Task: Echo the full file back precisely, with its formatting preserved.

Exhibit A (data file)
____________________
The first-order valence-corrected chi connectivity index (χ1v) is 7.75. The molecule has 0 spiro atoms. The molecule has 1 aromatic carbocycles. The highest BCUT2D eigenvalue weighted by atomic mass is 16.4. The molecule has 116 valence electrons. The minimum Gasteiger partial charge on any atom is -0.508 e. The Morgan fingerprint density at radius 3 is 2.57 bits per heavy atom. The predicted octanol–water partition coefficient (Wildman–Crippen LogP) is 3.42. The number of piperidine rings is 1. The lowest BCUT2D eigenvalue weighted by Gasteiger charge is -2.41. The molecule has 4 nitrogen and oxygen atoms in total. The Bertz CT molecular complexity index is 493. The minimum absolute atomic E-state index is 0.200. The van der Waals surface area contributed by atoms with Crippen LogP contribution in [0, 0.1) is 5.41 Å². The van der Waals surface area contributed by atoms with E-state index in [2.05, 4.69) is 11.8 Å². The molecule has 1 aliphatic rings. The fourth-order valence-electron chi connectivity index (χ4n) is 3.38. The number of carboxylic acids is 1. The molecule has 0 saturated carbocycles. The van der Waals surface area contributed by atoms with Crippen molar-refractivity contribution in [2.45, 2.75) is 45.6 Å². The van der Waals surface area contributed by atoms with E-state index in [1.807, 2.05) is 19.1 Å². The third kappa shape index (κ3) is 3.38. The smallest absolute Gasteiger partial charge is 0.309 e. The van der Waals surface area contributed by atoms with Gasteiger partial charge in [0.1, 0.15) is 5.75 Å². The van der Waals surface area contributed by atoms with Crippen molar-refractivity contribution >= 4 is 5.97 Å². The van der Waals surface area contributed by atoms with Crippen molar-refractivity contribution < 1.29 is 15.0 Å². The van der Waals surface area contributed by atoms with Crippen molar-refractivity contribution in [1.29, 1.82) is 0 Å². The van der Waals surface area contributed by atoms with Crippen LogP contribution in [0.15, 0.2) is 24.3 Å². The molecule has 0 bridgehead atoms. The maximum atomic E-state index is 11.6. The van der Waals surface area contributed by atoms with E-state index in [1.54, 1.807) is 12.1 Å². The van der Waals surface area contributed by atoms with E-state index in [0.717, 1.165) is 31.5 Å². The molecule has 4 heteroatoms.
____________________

The first-order valence-corrected chi connectivity index (χ1v) is 7.75. The molecule has 0 spiro atoms. The molecule has 1 aromatic carbocycles. The highest BCUT2D eigenvalue weighted by atomic mass is 16.4. The molecule has 116 valence electrons. The minimum Gasteiger partial charge on any atom is -0.508 e. The Morgan fingerprint density at radius 3 is 2.57 bits per heavy atom. The predicted octanol–water partition coefficient (Wildman–Crippen LogP) is 3.42. The number of piperidine rings is 1. The lowest BCUT2D eigenvalue weighted by Gasteiger charge is -2.41. The molecule has 4 nitrogen and oxygen atoms in total. The Bertz CT molecular complexity index is 493. The minimum absolute atomic E-state index is 0.200. The van der Waals surface area contributed by atoms with Crippen LogP contribution in [0, 0.1) is 5.41 Å². The van der Waals surface area contributed by atoms with E-state index in [2.05, 4.69) is 11.8 Å². The molecule has 1 aliphatic rings. The fourth-order valence-electron chi connectivity index (χ4n) is 3.38. The number of carboxylic acids is 1. The molecule has 0 saturated carbocycles. The van der Waals surface area contributed by atoms with Crippen molar-refractivity contribution in [2.45, 2.75) is 45.6 Å². The van der Waals surface area contributed by atoms with E-state index in [1.807, 2.05) is 19.1 Å². The third kappa shape index (κ3) is 3.38. The smallest absolute Gasteiger partial charge is 0.309 e. The van der Waals surface area contributed by atoms with Gasteiger partial charge in [0.1, 0.15) is 5.75 Å². The van der Waals surface area contributed by atoms with Crippen molar-refractivity contribution >= 4 is 5.97 Å². The van der Waals surface area contributed by atoms with Crippen molar-refractivity contribution < 1.29 is 15.0 Å². The van der Waals surface area contributed by atoms with Crippen molar-refractivity contribution in [1.29, 1.82) is 0 Å². The van der Waals surface area contributed by atoms with Crippen LogP contribution in [0.15, 0.2) is 24.3 Å². The molecule has 0 bridgehead atoms. The maximum atomic E-state index is 11.6. The van der Waals surface area contributed by atoms with E-state index in [1.54, 1.807) is 12.1 Å². The van der Waals surface area contributed by atoms with E-state index in [0.717, 1.165) is 31.5 Å². The molecule has 4 heteroatoms.